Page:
watch our online services: 

The Coronavirus changes:

Most of our 'normal' events have changed significantly. Yet, we still want to welcome you, whoever you are and wherever you're from. We're here for you and long that something on our website blesses you by pointing you to Jesus :-) We're now doing more and more online, and are constantly striving to be creative in how we reach out with the news of Jesus. We're doing Sunday services online, Pilgrim Groups (Bible Studies), Fearless and Prayer Meetings via Zoom, and Men's & Women's Breakfasts online.

Sadly there have had to be a few cancellations, first among them was our APCM, which should've been at the end of March. This will now be postponed until our Church buildings are back open and we're able to gather physically again.

Please find our April Church Prayer Diary here.

Please find the April's edition of the Parish Magazine here.

And below is an interesting article written by our Treasurer Iain Taylor on when church buildings in the UK were last closed:



The Coronavirus has taken over our lives with seemingly unstoppable momentum and will live long in our memories as its death toll around the world mounts so relentlessly. The Church of England responded sensibly, closing the doors of every parish church for the foreseeable future and saying we will be ‘a different sort of church in these coming months’. Alfold & Loxwood, like many Christian churches, is adjusting to that new reality, so we now watch our Sunday services on YouTube and attend Pilgrim Groups via the unfamiliar technology of Zoom. 


But, as we cope with social distancing and struggle to fill our time after ‘wfh’ (working from home) for the day, we might consider when the doors of our church buildings were last locked against their parishioners like this?


Interrupting our great tradition of Christian worship, going back to Saxon or even Roman times, would take something remarkable and terrible, one might think. So how about the Four Horsemen of the Apocalypse (Revelation 6: 1-8) and what they represent – war, famine, pestilence and death?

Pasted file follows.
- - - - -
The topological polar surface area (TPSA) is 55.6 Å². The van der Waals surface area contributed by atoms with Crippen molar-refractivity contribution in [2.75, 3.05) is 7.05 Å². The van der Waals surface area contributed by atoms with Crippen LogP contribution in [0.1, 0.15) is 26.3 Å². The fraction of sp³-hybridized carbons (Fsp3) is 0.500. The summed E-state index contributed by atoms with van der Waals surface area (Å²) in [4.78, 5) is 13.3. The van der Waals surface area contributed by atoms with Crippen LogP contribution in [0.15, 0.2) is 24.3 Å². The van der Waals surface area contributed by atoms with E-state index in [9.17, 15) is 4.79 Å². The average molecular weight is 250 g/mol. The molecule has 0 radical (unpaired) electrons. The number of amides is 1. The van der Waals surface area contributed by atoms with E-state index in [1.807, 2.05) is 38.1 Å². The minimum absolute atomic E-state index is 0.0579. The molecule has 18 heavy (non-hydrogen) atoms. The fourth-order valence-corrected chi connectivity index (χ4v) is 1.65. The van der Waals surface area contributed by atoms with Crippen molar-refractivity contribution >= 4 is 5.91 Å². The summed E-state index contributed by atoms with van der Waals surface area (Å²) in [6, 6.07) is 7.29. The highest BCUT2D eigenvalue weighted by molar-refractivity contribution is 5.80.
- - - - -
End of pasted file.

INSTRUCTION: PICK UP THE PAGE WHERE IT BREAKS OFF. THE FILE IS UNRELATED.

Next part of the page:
The last major famine in England was in 1623-4. Hunger was a particular problem during the medieval period, with the Great Famine of 1315-17 killing up to 25% of the population, but the churches were never shut. Or world war? The blitz of 1940 destroyed many beautiful church buildings but Hitler’s Luftwaffe didn’t stop them being used for worship. Civil War? Puritans fought Roundheads from 1642-46 largely on competing conceptions of Protestantism. Although churches sometimes suffered the destruction of their graven images (the Puritan view), they were never shut, nor were they during the Wars of the Roses two centuries earlier. Pestilence? During the Bubonic Plague of 1665, which killed tens of thousands of Londoners so dreadfully, people were still ‘crowding into the churches’. The same was doubtless true during the Black Death of 1348-50, when up to a third of the population of our parish might have died.


The answer to the question involves not a Horseman but a disobedient monarch. In 1208 King John (of Magna Carta fame) refused to accept the Pope’s choice for the next Archbishop of Canterbury. He responded in drastic fashion, laying on all of England and Wales what was called a General Interdict. This meant, in theory at least, that most church rituals (such as Mass and funerals) were suspended, except for infant baptism and the confession of the dying. 


One chronicler wrote:


‘What a horrible and miserable spectacle it was to see in every city the sealed doors of the churches, Christians shut out from entry as though they were dogs, the cessation of divine office, the withholding of the sacrament of the body and blood of our Lord’. 


The interdict was only lifted in 1214. We hope and pray that the Coronavirus will abate swiftly, for to be locked out of our church buildings for six long years, as John’s subjects were, would be truly awful.